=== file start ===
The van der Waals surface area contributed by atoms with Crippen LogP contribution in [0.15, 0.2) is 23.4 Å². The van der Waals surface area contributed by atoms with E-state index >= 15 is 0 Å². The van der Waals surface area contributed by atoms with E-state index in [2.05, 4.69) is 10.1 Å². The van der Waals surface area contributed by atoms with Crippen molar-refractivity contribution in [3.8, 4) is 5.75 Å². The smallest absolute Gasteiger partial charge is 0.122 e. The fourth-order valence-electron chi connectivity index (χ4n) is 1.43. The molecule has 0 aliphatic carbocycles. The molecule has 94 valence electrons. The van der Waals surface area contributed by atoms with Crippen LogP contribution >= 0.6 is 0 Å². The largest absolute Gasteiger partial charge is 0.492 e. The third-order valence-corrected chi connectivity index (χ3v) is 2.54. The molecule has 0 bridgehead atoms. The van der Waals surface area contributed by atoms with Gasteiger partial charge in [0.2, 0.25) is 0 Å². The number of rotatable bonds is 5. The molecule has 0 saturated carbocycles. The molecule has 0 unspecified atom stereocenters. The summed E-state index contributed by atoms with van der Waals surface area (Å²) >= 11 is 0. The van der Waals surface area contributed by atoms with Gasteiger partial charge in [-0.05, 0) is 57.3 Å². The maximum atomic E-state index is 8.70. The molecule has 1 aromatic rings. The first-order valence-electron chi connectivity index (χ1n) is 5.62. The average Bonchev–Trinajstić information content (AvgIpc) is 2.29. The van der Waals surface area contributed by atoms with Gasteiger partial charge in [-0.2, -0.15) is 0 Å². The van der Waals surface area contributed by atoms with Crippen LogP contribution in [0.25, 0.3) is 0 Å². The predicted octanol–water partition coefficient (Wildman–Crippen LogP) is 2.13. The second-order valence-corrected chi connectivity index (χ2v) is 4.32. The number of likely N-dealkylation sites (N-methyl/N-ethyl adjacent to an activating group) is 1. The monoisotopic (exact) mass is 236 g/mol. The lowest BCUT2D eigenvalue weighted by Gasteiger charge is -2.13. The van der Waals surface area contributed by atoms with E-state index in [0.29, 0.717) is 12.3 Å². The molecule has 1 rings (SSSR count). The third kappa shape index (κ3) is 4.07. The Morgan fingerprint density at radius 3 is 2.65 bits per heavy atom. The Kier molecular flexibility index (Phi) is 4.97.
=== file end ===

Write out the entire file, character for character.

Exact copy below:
The van der Waals surface area contributed by atoms with Crippen LogP contribution in [0.15, 0.2) is 23.4 Å². The van der Waals surface area contributed by atoms with E-state index >= 15 is 0 Å². The van der Waals surface area contributed by atoms with E-state index in [2.05, 4.69) is 10.1 Å². The van der Waals surface area contributed by atoms with Crippen molar-refractivity contribution in [3.8, 4) is 5.75 Å². The smallest absolute Gasteiger partial charge is 0.122 e. The fourth-order valence-electron chi connectivity index (χ4n) is 1.43. The molecule has 0 aliphatic carbocycles. The molecule has 94 valence electrons. The van der Waals surface area contributed by atoms with Crippen LogP contribution >= 0.6 is 0 Å². The largest absolute Gasteiger partial charge is 0.492 e. The third-order valence-corrected chi connectivity index (χ3v) is 2.54. The molecule has 0 bridgehead atoms. The van der Waals surface area contributed by atoms with Gasteiger partial charge in [0.2, 0.25) is 0 Å². The number of rotatable bonds is 5. The molecule has 0 saturated carbocycles. The molecule has 0 unspecified atom stereocenters. The summed E-state index contributed by atoms with van der Waals surface area (Å²) >= 11 is 0. The van der Waals surface area contributed by atoms with Gasteiger partial charge in [-0.05, 0) is 57.3 Å². The maximum atomic E-state index is 8.70. The molecule has 1 aromatic rings. The first-order valence-electron chi connectivity index (χ1n) is 5.62. The average Bonchev–Trinajstić information content (AvgIpc) is 2.29. The van der Waals surface area contributed by atoms with Gasteiger partial charge in [-0.2, -0.15) is 0 Å². The van der Waals surface area contributed by atoms with Crippen LogP contribution in [0.25, 0.3) is 0 Å². The predicted octanol–water partition coefficient (Wildman–Crippen LogP) is 2.13. The second-order valence-corrected chi connectivity index (χ2v) is 4.32. The number of likely N-dealkylation sites (N-methyl/N-ethyl adjacent to an activating group) is 1. The monoisotopic (exact) mass is 236 g/mol. The lowest BCUT2D eigenvalue weighted by Gasteiger charge is -2.13. The van der Waals surface area contributed by atoms with E-state index in [0.29, 0.717) is 12.3 Å². The molecule has 1 rings (SSSR count). The third kappa shape index (κ3) is 4.07. The Morgan fingerprint density at radius 3 is 2.65 bits per heavy atom. The Kier molecular flexibility index (Phi) is 4.97.